fear based living

journaling You might already know that when I was little, I used to write list after list in my journals; I would identify places I hoped to travel  (Africa, India, and Paris always made the top three) and about who I aspired to be. I wrote down traits that I wanted to work on and characteristics I was proud of.  I made lists of books to read, people I admired, and goals for the year.

 I can remember envisioning larger than life successes and thoughts about all of the possibilities that could exist within a single lifetime.  There were so many opportunities and paths to take, and I knew early on that I wanted to make a contribution to this world.   I have had this belief within me from as long as I can remember that I am here to do amazing things.  And I don’t mean that in a grandiose or egotistical sort of way; in my heart of hearts, I really believe that we are all here to do amazing things. We each have something inside of us that only we can offer, that only we can create, and that only we can see.  And sometimes we forget about that little magic spark that exists within us all.

 

As I’ve gotten older, I can more clearly see that life often gets in the way of where we thought we were going.  We get trapped into comfort zones through security, stability, and even false senses of security.  We get accustomed to our routines and the exchange of money for our time.  We start making decisions based on our fears rather than through the depths of our souls.  The reality of finances, obligations, debt, children, and unanticipated expenses start acting as road blocks and detours to our paths, and justifiably so.  We all make decisions and sacrifices based on our current situation and we are all always just trying to do the best that we can.  To be clear, there is nothing wrong with comfort, stability, or routine, it can in fact be everything we have wished for.  I’ve just been reflecting on how these perceived comforts convince me to play small.  I’m noticing the way in which fear of failure, risk, making mistakes, and the unknown keeps me in my routine, even when I feel called to take leaps and carve out new paths.  I’m noticing all of the choices I’ve been making based on fear.

 

 

Somewhere along the way, I stopped making the lists.  I started writing about challenges, relationships, and my thoughts and feelings.  It wasn’t that the dreams stopped existing, it was that other things began to take my focus– life started to happen. But over the last year, I’ve also started to truly recognize that we only grow older and time slips away, and pretty soon we have journals filled with frustrations and wonderings, and lists of unlived dreams.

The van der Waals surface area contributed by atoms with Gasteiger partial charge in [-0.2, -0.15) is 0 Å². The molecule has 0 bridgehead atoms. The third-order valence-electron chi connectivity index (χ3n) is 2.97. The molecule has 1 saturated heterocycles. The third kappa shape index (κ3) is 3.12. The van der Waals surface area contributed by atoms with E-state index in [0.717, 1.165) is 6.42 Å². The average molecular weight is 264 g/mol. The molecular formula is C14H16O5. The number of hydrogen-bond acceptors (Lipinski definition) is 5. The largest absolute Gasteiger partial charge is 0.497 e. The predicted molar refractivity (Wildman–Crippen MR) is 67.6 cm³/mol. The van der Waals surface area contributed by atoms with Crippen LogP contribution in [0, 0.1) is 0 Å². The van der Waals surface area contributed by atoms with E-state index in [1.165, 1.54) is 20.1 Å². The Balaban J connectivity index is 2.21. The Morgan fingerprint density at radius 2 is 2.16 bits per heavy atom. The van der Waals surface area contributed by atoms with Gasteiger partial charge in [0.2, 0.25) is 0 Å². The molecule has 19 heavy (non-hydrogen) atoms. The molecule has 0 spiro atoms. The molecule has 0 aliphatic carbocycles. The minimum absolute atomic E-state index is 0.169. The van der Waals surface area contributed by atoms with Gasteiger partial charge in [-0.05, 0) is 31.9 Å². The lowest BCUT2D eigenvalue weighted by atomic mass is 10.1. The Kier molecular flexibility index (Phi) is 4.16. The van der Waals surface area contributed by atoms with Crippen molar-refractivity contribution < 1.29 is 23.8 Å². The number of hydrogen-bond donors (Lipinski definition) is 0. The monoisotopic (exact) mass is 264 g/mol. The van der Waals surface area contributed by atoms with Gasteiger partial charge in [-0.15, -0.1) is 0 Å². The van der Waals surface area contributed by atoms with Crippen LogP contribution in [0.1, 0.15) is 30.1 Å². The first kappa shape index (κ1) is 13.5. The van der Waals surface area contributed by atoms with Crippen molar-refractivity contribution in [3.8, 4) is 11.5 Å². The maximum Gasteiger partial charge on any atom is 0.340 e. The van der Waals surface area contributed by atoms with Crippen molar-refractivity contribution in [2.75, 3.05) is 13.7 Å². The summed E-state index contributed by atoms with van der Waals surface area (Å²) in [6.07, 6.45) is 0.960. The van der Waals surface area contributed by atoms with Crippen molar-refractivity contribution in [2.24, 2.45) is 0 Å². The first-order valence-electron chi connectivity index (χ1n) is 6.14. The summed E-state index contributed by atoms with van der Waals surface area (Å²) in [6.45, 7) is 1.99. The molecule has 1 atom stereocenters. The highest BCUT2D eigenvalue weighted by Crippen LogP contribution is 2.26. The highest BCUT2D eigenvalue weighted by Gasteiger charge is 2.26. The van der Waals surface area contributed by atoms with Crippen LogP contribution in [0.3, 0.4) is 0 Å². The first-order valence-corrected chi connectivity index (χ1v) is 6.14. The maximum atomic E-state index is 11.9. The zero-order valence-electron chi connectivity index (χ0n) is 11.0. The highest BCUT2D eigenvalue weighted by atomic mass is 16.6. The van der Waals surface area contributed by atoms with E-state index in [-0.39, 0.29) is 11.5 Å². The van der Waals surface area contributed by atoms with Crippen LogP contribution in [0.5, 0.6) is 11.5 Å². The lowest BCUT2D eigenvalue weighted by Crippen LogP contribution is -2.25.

What I’m opening up to is re-writing my vision on notebook paper, on exploring all of the possibilities, of not limiting myself based on an attachment to a plan.  I’m working on giving myself permission to change my mind, to be a beginner, and to challenge my comfort zones so that I can continue to evolve and grow.

And because I am a planner and an over-thinker, I’m slowly inching my way back to the confidence in taking risks.  What’s important in my heart today is the knowing that when I can step away from the worry, fear, and unease, I can recognize that the unknown, the risks, and the possibilities are a beautiful place to be.

 

 

 

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5 thoughts on “fear based living

  1. i am constantly impressed with your ability for personal reflection and how you can take time for yourself to take care of yourself. i completely enjoy your blog posts because they make me take a moment or two to reflect on what i have been feeling. more times than none, your posts relate to something that i am currently feeling or going thru that help me cope. thank you for your posts!

  2. Thank you Jessica. This reflection spoke volumes to me! I too am a believer, that we ALL have gifts to offer each other and the world. You have an amazing gift to inspire others.

  3. The last sentence speak volumes – I can relate so well! I’ve felt this way for a long time but you put the words together perfectly.

  4. Rereading this again today, it reminds me of what I’m currently practicing: embracing adversity. Acknowledging the commonality of suffering, how it brings us together, and how once we embrace adversity, accept it as part of life, we’re no longer driven by fear.

    Good stuff as usual, Jessica.

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